Sultanate of Oman

 

After Bahrain, Oman is the second GCC country with a bicameral parliament. The Council of Oman consists of the State Council (Majlis al-Dawla), appointed by the Sultan, and the directly elected Shura Council (Majlis al-Shura), with both houses enjoying 86 seats designated to independents.[18] This makes it the largest GCC parliament, who, like the aforementioned parliaments, propose and review laws and examine the annual budget.[19] Yet, in contrast, Oman’s Shura Council can merely interpellate, but not dismiss, Ministers.[20] In terms of passing laws, Oman’s parliament is one of the least active in the GCC, having passed only 30 laws in the previous legislature.[21]

 

Oman established its first parliament, the State Consultative Council, which was fully appointed, in 1981.[22] A decade later, it was transformed into Majlis al-Shura and a selected group of voters was allowed to choose its members.[23] It was only in 1996 that the upper house, Majlis al-Dawla, was founded, forming the current bicameral parliament.[24] Since 2003, universal suffrage was adopted, significantly expanding the pool of eligible voters.[25] This included women who were the first in the GCC to gain the right to run in the Shura Council election in 1997 with two females elected to parliament accordingly.[26] In the latest 2019 election, 2 women were elected to the Shura Council, while fifteen were appointed to the State Council.[27]

 

State of Qatar

 

Qatar’s unicameral parliament is known as the Shura Council (Majlis al-Shura, Consultative Assembly). It is the smallest parliament in the Gulf region, currently holding 35 seats, which are all appointed by the Emir.[28] This comes despite the 2004 Constitution, which stipulates that the Council should comprise of 45 members, 30 of whom are directly elected, and 15 of whom are royally appointed.[29] Elections have been postponed several times; although, in the Council’s 49th session, the Emir proclaimed that the first parliament elections will be held in October 2021.[30] Despite this anomaly to the aforementioned parliaments, their duties remain similar to them as members propose and consider laws, as well as approve the national budget.[31] Moreover, they can interpellate and call a vote of confidence of Ministers like in Bahrain and Kuwait.[32]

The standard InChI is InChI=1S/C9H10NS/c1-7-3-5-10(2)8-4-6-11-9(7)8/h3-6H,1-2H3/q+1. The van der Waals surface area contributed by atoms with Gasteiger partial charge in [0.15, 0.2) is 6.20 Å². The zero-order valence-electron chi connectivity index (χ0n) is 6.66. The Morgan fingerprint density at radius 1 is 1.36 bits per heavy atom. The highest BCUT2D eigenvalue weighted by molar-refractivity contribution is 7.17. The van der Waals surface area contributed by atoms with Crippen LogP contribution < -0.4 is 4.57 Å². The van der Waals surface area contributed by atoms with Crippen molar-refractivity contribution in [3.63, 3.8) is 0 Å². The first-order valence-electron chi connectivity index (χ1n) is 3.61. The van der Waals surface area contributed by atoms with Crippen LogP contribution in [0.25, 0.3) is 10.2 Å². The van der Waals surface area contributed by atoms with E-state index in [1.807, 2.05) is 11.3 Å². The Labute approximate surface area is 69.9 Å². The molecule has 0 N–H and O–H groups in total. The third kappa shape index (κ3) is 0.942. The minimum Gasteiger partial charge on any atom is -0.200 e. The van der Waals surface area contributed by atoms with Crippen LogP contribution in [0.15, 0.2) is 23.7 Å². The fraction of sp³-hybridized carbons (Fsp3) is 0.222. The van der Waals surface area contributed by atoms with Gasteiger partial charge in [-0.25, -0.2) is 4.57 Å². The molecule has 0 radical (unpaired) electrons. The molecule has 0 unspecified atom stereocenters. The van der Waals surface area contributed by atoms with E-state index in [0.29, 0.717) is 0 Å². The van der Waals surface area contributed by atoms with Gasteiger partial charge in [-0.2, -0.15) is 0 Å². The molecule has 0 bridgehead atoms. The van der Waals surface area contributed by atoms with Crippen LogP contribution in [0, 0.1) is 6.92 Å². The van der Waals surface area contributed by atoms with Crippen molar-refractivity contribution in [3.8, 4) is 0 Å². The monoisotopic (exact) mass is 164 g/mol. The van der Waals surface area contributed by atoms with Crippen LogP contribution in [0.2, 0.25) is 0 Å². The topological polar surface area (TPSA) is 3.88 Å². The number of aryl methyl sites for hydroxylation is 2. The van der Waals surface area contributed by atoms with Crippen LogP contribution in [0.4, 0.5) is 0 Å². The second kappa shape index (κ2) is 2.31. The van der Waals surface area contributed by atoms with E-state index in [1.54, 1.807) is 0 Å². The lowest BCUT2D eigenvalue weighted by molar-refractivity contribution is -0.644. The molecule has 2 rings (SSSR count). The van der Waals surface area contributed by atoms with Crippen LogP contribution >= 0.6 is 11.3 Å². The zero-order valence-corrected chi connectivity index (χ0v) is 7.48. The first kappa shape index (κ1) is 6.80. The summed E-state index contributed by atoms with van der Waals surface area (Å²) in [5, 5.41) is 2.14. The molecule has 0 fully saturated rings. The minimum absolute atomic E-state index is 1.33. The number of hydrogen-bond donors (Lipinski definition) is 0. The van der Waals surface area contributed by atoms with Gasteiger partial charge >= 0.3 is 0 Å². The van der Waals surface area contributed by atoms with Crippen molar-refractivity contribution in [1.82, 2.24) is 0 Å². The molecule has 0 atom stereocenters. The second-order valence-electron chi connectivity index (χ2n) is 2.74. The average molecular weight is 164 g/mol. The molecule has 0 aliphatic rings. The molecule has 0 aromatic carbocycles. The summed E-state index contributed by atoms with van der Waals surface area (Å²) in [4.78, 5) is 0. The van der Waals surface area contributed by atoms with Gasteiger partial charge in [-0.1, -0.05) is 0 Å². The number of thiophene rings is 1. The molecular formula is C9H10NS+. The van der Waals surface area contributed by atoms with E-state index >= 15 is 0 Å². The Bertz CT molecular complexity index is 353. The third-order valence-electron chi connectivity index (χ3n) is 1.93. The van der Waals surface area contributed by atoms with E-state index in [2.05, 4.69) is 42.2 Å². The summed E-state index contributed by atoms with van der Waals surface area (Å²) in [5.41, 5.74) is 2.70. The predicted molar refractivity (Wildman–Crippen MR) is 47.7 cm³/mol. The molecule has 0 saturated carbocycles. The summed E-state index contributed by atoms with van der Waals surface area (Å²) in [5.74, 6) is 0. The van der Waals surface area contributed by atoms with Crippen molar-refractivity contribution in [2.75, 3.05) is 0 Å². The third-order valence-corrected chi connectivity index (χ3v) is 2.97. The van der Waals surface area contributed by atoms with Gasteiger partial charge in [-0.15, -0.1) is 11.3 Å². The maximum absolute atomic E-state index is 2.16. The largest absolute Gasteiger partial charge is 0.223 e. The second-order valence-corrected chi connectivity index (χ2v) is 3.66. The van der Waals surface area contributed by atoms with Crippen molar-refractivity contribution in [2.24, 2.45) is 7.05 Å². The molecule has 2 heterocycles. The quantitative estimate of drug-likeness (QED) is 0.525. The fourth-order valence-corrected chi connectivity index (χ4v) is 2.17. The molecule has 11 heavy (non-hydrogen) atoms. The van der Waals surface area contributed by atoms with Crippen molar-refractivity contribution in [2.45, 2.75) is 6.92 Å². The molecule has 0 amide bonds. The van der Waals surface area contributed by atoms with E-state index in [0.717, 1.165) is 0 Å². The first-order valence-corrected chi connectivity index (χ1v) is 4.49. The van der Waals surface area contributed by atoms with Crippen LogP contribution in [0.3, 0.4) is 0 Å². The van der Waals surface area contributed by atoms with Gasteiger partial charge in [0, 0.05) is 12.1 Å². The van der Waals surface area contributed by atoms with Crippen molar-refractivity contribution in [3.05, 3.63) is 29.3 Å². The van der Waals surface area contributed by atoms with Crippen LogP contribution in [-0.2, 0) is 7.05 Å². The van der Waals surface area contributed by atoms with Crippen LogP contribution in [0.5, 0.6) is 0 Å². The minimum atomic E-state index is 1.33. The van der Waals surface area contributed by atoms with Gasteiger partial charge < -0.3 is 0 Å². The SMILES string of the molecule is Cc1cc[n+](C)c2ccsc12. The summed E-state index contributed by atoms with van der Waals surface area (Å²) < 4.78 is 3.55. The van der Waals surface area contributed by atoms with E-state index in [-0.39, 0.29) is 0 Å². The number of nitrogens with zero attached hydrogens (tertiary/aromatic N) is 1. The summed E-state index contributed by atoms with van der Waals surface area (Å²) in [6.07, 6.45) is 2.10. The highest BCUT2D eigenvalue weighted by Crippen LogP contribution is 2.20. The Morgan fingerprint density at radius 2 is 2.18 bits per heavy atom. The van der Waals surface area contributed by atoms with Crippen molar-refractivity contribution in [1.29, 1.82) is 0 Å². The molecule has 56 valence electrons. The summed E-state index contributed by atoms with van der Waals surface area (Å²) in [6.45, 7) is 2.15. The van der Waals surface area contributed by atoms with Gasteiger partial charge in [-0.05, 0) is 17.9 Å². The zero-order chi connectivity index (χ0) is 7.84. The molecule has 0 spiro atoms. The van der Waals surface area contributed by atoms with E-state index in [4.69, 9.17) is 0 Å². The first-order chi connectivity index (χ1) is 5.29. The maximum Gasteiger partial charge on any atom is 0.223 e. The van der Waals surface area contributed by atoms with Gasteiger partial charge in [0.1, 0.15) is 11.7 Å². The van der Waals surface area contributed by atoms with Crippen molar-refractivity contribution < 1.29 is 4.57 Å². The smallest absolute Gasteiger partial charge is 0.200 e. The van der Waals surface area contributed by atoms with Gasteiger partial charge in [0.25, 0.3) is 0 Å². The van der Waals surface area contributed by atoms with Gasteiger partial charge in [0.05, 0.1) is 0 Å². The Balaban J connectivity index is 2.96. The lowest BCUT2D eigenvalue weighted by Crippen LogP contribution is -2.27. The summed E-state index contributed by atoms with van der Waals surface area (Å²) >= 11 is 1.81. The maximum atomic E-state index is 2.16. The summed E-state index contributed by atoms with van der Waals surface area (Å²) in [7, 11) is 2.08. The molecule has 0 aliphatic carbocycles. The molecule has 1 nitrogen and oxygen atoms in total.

The Shura Council was first formed in 1972 with 20 appointees, expanding its membership in the subsequent years.[33] Females, however, only entered this equation in 2017 when four women, who are currently still in office, were first appointed to the parliament, making Qatar the last GCC country to do so.[34]

 

Kingdom of Saudi Arabia

 

Saudi Arabia’s parliament, the Shura Council (Majlis al-Shura), is unicameral, consisting of 150 members plus the speaker. It is the oldest parliament in the GCC, formed in 1927.[35] However, unlike its GCC counterparts (except Qatar), members are not elected but appointed by the King for a four-year renewable term.[36]

 

In terms of their duties, it can discuss government reports as well as social and economic plans and it is the only GCC country where parliament has no oversight of the budget. Further, the Council cannot pass laws, but it may propose new laws or amendments to the existing ones. It can also seek accountability of Ministers through a request to the Prime Minister. In 2013, Saudi Arabia was the first GCC country to institute a quota reserving at least 20 percent of seats in the Shura Council for women.[37]